On March 31, 2017, we entered into an Employment Agreement with William Bossung, our Chief Financial Officer. Pursuant to Mr. Bossung’s Employment Agreement, we have agreed to pay Mr. Bossung an annual base salary of $140,000, and he may receive employee stock options as determined by the Board of Directors. At present, Mr. Bossung has deferred a portion of his salary and is being paid $8,000 per month until the Company can afford their full salary. Any employee stock options granted will vest immediately upon the consummation of aggregate equity financing by the Company equal to $2,000,000 that results from Mr. Bossung’s direct efforts. Mr. Bossung is eligible to receive a 20% commission on gross sales that are a direct result of his sales efforts, up to a maximum of his base salary in any calendar year. Mr. Bossung’s employment is “at will” and either party may terminate the agreement at any time.

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If terminated without Cause or as a result of Constructive Termination, Mr. Bossung will receive severance equal to three months pay at his most recent Base Salary. If Mr. Bossung is terminated for Cause, Disability or death, or voluntarily resigns, he will not receive any severance, only unpaid salary as of the date of termination and vested benefits. The Employment Agreement includes non-compete and non-solicitation provisions that apply during the term of the Employment Agreement and for a period of one year after Mr. Bossung’s termination. Capitalized terms in this section not defined herein have the meaning given to such term in the Employment Agreement.

 

Mr. Bossung’s Employment Agreement also requires that certain proprietary information of the Company be kept confidential. The Company will be the owner of certain intellectual property conceived or made by Mr. Bossung prior to termination of the Employment Agreement.

 

Covely Information Systems – Development Services Agreement

 

On March 31, 2017, we entered into a Development Services Agreement with Covely Information Systems, a company owned and operated by Fred Covely, our Chief Executive Officer (the “Covely Agreement”). Pursuant to the Covely Agreement, we have agreed to pay Covely Information Services for services depending on monthly programming hours and hosting fees, as billed by Covely Information Systems. Billing will be variable and based on the income we receive from one of our clients and other services performed on our behalf. Payment is subject to deferment to the following month for any portion we are unable to pay because of insufficient capital. Covely Information Systems is an independent contractor and either party may terminate the agreement at any time.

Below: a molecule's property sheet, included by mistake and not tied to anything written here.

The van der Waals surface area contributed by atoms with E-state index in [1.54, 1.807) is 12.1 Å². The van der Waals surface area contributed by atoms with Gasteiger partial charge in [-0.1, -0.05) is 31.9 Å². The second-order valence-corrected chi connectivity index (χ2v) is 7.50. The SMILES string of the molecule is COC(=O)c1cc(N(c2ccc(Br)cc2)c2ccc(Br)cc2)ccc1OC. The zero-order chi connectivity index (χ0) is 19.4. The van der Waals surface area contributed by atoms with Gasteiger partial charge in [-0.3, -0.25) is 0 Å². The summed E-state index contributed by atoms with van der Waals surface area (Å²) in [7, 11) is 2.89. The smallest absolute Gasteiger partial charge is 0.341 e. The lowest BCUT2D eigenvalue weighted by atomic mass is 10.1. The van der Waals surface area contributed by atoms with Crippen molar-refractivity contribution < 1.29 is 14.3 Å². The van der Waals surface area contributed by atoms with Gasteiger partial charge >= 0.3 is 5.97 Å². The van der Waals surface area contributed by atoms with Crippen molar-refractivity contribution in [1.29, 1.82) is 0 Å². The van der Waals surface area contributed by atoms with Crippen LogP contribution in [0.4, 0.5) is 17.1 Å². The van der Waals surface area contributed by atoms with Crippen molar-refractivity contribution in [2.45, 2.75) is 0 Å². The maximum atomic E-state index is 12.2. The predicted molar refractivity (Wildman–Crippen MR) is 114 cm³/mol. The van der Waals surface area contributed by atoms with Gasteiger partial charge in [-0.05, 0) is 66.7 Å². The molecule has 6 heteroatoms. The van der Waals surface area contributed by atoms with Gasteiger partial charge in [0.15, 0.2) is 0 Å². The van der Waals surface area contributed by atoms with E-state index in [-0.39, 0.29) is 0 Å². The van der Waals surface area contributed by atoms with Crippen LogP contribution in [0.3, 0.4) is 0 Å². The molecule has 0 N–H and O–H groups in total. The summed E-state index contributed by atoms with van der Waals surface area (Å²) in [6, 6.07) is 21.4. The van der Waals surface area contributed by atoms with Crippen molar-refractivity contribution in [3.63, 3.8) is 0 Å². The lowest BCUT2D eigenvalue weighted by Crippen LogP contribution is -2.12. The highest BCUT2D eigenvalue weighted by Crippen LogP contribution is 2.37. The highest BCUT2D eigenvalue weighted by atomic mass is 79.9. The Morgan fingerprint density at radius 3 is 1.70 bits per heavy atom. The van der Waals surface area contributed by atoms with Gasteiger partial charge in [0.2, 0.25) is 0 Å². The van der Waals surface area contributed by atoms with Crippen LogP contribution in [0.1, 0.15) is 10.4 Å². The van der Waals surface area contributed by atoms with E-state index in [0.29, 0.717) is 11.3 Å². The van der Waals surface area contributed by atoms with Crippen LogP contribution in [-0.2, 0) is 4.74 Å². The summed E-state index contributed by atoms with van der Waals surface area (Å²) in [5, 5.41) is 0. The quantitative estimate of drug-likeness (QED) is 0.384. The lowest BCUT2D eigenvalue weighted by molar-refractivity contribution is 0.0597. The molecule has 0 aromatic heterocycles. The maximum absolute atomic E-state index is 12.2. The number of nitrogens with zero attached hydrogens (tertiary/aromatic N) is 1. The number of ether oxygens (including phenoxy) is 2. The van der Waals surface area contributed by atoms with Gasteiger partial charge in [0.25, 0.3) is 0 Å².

If the Covely Agreement is terminated for any reason, Covely Information Systems will not receive any severance, only the amount due for services performed prior to the date of termination. The Covely Agreement includes non-compete and non-solicitation provisions that apply during the term of the Covely Agreement and for a period of one year after termination. Capitalized terms in this section not defined herein have the meaning given to such term in the Covely Agreement.

 

The Covely Agreement also requires that certain proprietary information of the Company be kept confidential. The Company will be the owner of certain intellectual property conceived or made by Covely Information Systems prior to termination of the Covely Agreement.